I write this on the day of the harvest moon. Today there will be an eclipse of the full moon as we approach the Autumnal Equinox.
This season of harvest, I am feeling particularly grateful. Despite the loss of garden produce due to the summer’s drought, there are harvest gifts to be found in abundance this season. Today I would like to speak about apples.
We have a couple of apple trees, reportedly close to 90 years old. They’ve been pruned and cared for over the years. These days however they don’t reliably produce large, abundant apples every year.
This year though, we have the motherlode! And as I travel around the County, I find trees everywhere dripping with the fruit. This is the second year in a row with an apple boom in Prince Edward County.
This drives me to expound here on a few reasons why I appreciate the apple tree and all it has to give.
Apples, one of the many sweet and sour fruits belonging to the Rose (Rosaceae) family, are both nourishing and cleansing.
A good source of fibre, potassium and Vitamin C, apples help to clean out the blood vessels as well as the intestines. They can reduce plaque build-up and cholesterol in the arteries, supporting heart health while also encouraging good, clean digestion. Apples can also help to cleanse and protect the lungs from inhaled pollutants. As a cooling fruit, rich in anti-oxidants, apples help to reduce inflammation throughout the body, encouraging less pain, more energy and generally uplifted spirits.
Recently I was fortunate enough to participate in the Killaloe Herb Gathering. There I listened to an inspiring presentation by Robbie Anderman on the medicinal virtues of various trees that grow in this part of the world–something he has studied for over 30 years. In Robbie’s presentation, I learned that the bark of the apple tree can serve as an exceptional remedy for gastritis or acid reflux.
When I think about it, this makes sense to me. Apples and their Rose-family cousins have marked astringent properties. This means that they help to bind and tighten tissues that may be too loose or “boggy”. In the case of acid reflux, what often seems to happen is that the esophageal sphincter (the valve between the stomach and esophagus) loses its tone. This loosened valve then fails to do its job of keeping stomach acid safely in the stomach and out of the esophagus, where it causes a painful burning sensation and eventual damage.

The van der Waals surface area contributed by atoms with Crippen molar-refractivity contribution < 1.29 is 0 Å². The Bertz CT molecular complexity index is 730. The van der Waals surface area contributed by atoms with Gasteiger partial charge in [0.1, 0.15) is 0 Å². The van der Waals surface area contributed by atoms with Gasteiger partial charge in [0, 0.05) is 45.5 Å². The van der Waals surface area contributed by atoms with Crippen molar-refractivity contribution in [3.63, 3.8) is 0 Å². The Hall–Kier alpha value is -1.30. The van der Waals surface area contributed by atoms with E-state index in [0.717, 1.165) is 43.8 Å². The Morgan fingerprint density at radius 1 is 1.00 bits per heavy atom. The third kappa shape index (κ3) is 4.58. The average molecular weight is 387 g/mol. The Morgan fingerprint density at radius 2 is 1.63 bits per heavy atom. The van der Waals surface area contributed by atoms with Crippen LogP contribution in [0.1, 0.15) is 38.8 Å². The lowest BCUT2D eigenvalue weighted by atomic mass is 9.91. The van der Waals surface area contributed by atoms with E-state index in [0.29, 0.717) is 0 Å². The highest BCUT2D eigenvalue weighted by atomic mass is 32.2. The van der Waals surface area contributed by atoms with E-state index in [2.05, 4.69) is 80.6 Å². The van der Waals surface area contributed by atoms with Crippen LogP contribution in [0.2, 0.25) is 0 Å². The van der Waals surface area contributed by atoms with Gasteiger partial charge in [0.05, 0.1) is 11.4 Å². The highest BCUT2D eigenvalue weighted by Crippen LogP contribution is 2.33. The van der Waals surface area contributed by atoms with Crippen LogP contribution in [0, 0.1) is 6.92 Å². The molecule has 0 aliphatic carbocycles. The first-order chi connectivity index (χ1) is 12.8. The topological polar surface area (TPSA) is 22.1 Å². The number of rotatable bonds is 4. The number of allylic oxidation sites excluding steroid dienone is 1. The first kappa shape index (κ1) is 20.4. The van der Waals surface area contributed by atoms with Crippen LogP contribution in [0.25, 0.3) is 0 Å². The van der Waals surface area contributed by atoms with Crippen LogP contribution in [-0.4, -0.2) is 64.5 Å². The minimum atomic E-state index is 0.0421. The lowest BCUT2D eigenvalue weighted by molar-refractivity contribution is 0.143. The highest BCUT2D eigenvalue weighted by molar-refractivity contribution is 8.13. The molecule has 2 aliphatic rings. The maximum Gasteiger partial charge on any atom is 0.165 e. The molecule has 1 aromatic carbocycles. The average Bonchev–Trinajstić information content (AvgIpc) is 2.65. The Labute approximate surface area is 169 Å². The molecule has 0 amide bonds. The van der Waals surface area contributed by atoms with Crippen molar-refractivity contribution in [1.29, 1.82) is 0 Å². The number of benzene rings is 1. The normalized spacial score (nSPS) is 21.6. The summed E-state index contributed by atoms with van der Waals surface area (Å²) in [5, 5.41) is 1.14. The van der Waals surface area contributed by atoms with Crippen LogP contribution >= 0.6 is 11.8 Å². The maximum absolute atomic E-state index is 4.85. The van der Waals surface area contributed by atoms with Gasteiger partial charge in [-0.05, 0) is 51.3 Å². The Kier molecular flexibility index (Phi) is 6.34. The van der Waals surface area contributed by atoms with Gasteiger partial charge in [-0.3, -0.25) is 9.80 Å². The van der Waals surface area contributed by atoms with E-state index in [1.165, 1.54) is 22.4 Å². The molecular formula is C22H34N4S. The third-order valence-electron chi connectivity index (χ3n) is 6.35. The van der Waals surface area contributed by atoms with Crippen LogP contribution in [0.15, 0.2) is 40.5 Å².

A helpful fix here would be a substance with enough astringency to tighten up the tissues of the esophageal sphincter and prevent leakage of stomach acid. This is what apple bark seems to successfully achieve.
To use apple for this purpose, I would shave the bark off of pruned branches with a knife. I would then simmer the bark (either fresh or dried), using about 1 teaspoon of broken up bark to 1 cup of water, for at least ten minutes. Then drink 1-3 cups of the tea daily as needed.
For many years now, I have been preserving apples by making apple butter.
To do this, I grate apples to cover the bottom of a tall pot, a few centimetres thick. I sprinkle salt on this, and then fill the rest of the pot with sliced apples. Left to simmer for 20-30 hours, stirring occasionally, the apples soften and the moisture evapourates, leaving a sweet buttery paste. This can be canned and used as a sugar substitute in baking, or just spread on toast or hot cereal. You can also spread it onto a baking sheet and place it in the oven at low heat until it dries up further, yielding fruit leather–yum! Apple butter will store for years in a pantry when sealed, and for months in the refrigerator once opened.
With their long winter storing ability, apples are a perfect locally grown fruit to be enjoyed fresh, even when the ground is frozen and the trees are bare.
Thoughts of winter and apples remind me of a special apple experience I had that I would like to share here…
Last year, a few days after the winter solstice, the moon was full and I went for a short walk on a fairly warm christmas eve. As the sun set into the peace if the evening, I watched the moon rise over our pond, reflecting its light in the water.
It made me feel grateful for being present in the magic of that particular moment. Wanting to capture it, I took the photo above. I also became inspired to think of the many things for which I was grateful in life. On this gratitude list were those giving apple trees which had provided so abundantly for us last fall (and little did I know then, they would bring us another bumper crop again this year–“my cup runneth over!”)
Compelled to express my gratitude, I walked down to visit the two apple trees, ready to give thanks in person. What I found there was another gift! On the ground, all around both trees were an abundance of newly-fallen apples, large, firm and nearly flawless! They had been kept cool in the December weather, but well insulated in the long grass where they lay, and they were ready to be gathered! I dare say the greatest thanks I could give those trees at that moment was to gather the gift of yet more apples, my heart expansive and joyful, under that majestic full moon of winter solstice.
Well gather them I did. I gleefully brought them into the house to share. From that evening onwards, they became known as our Christmas Apples. They kept well, and we were nourished by them throughout much of the winter.
Apple is a bringer of beauty, sweetness and celebration. It brings protection and cleansing along with good nourishment. And it shares many of its qualities with its ancient cousin, the bearer of small red pomes for the heart, and the namesake of my herbal practice…Hawthorn.
This season, apple offers its gifts freely. As the moon swells, may we all be sweetened with gratitude, harvesting the generous gifts brought to us by our apples.